Let’s look at what willfullness, deliberation, and premeditation mean.
When a person willfully kills another person, the prosecutor will bring 1st-degree murder charges against the offender.
To kill willfully means that the defendant had the intention to end another person’s life.
It does not matter if the offender kills the right person or accidentally kills the wrong person, what matters is that the person had the clear intention of killing another person and carried out the act.
A deliberate act of murder is when a killer had, prior to killing someone, evaluated the consequences of the act and decided to proceed with the killing.
When the act was “deliberate”, it means that the person had enough time to think about killing someone and made a clear decision to carry out the act.
Deliberation will result in a first-degree murder charge.
Murder with premeditation is when a person thought about the consequences of killing someone and carried out the crime.
Premeditation is similar to deliberation in a certain way in the sense that the offender had time to think about the act.
In this case, the point is now how long the offender had time to think about committing murder, what’s important is that the opportunity to think about it was there and the defendant carried out the crime nonetheless.
When there’s premeditation, you will have 1st-degree murder charges.
In certain cases, a person ends up killing another human being but without the killing being planned or premeditated.
This will give you a second-degree murder charge.
- A person intentionally kills another person in the spur of the moment
- A person intended to cause serious bodily injuries to someone but ended up causing the death of the person
- A person committed or attempted to commit a felony and in doing so ended up killing someone
As you can see, in my examples, the notion of premeditation is absent.
In other words, the person did in fact intentionally kill someone but was not planning to do so.
Penalty For 1st And 2nd Degree Murders
What’s the difference between 1st and 2nd degree murders from a penalty point of view?
As an initial comment, keep in mind that the penalty for first and second degree murders may vary depending on the applicable laws and jurisdiction.
What I present here is intended to give you an overall perspective but you should certainly call a defense lawyer to get specific legal advice if you are dealing with a 1st or 2nd degree murder accusation.
First degree murder is the most serious murder charge that a person can face and the punishment for it can be quite severe.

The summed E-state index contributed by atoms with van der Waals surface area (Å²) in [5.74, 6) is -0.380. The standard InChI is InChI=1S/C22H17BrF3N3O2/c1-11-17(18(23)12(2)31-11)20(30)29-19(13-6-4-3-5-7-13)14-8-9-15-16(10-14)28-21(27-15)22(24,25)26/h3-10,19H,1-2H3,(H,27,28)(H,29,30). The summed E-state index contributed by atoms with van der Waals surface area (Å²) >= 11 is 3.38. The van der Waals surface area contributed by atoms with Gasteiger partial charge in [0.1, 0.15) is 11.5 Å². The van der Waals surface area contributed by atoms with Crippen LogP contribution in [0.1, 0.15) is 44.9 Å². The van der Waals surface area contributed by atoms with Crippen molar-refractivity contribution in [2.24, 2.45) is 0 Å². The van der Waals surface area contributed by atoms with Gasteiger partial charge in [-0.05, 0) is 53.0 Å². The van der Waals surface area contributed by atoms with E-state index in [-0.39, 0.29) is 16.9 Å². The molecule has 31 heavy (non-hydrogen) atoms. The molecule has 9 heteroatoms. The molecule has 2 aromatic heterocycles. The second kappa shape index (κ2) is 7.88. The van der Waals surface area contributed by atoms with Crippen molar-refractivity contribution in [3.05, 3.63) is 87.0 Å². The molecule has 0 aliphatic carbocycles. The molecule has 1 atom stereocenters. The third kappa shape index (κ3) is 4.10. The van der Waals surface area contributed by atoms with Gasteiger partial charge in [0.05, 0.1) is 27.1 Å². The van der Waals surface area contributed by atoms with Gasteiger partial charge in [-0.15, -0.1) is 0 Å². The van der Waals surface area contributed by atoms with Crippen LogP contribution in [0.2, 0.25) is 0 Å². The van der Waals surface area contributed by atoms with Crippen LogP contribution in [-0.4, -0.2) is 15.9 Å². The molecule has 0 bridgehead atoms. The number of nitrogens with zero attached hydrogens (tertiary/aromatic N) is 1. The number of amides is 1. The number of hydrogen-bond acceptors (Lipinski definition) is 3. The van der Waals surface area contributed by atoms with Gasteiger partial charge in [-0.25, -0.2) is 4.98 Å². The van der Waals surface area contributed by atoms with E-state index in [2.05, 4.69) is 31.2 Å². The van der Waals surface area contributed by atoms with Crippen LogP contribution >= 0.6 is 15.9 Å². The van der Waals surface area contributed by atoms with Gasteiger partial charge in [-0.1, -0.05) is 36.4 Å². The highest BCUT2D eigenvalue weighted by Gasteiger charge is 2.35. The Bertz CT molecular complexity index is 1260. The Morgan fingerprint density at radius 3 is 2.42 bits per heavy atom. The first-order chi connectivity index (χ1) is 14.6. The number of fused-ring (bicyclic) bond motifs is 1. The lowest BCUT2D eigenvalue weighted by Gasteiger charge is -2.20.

In some states, first degree murder can be punishable by death or a life in prison without the possibility of parole, probation, or suspended sentence as may be determined by the jury.
It’s worth mentioning that certain states have age requirements to sentence someone to death or life in prison (for example in Texas the defendant must be at least 17 years of age).
In other states, first degree murder will give you automatic life imprisonment and no parole before 25 years.
On the other hand, second degree murder is generally punishable by a life sentence without the possibility of parole, probation, or suspension of sentence as may be determined by a jury.
Other states may give 10-year imprisonment with no parole or depending on the seriousness of the crime, it may go up to 25 years without parole.
Difference Between 1st and 2nd Degree Murders Takeaway
So there you have it folks!
What’s the difference between 1st degree and 2nd degree murders?
To start with, murder is one of the most serious crimes that can be committed by a person under criminal laws.
When a person is killed, murder charges will be brought against the perpetrator and depending on the seriousness of the crime, the murder charge will bear a different “degree” on the seriousness spectrum.
For a person to be charged and found guilty of first-degree murder, he or she must have planned to kill someone and carried out such plan.
On the other hand, for a person to be charged and convicted of second-degree murder, he or she must have killed someone on the spur of the moment either intentionally or through reckless behavior.
First degree murders generally fall into two categories:
- Premeditated and intentional killing of another
- Felony murder
A premeditated killing is when a person deliberately decides to stalk another person to eventually kill the victim.
The felony murder rule is when a crime is charged as first degree murder when a person kills another in the course of committing a felony crime (like arson, burglary, rape, robbery etc).
Second degree murders are unplanned intentional killings or when a person is killed due to the offender’s reckless disregard for human life.
I hope I was able to clarify the main differences between first and second degree murders so you can better understand the concept.
Let’s look at a summary of our findings.
Difference Between 1st Degree And 2nd Degree Murders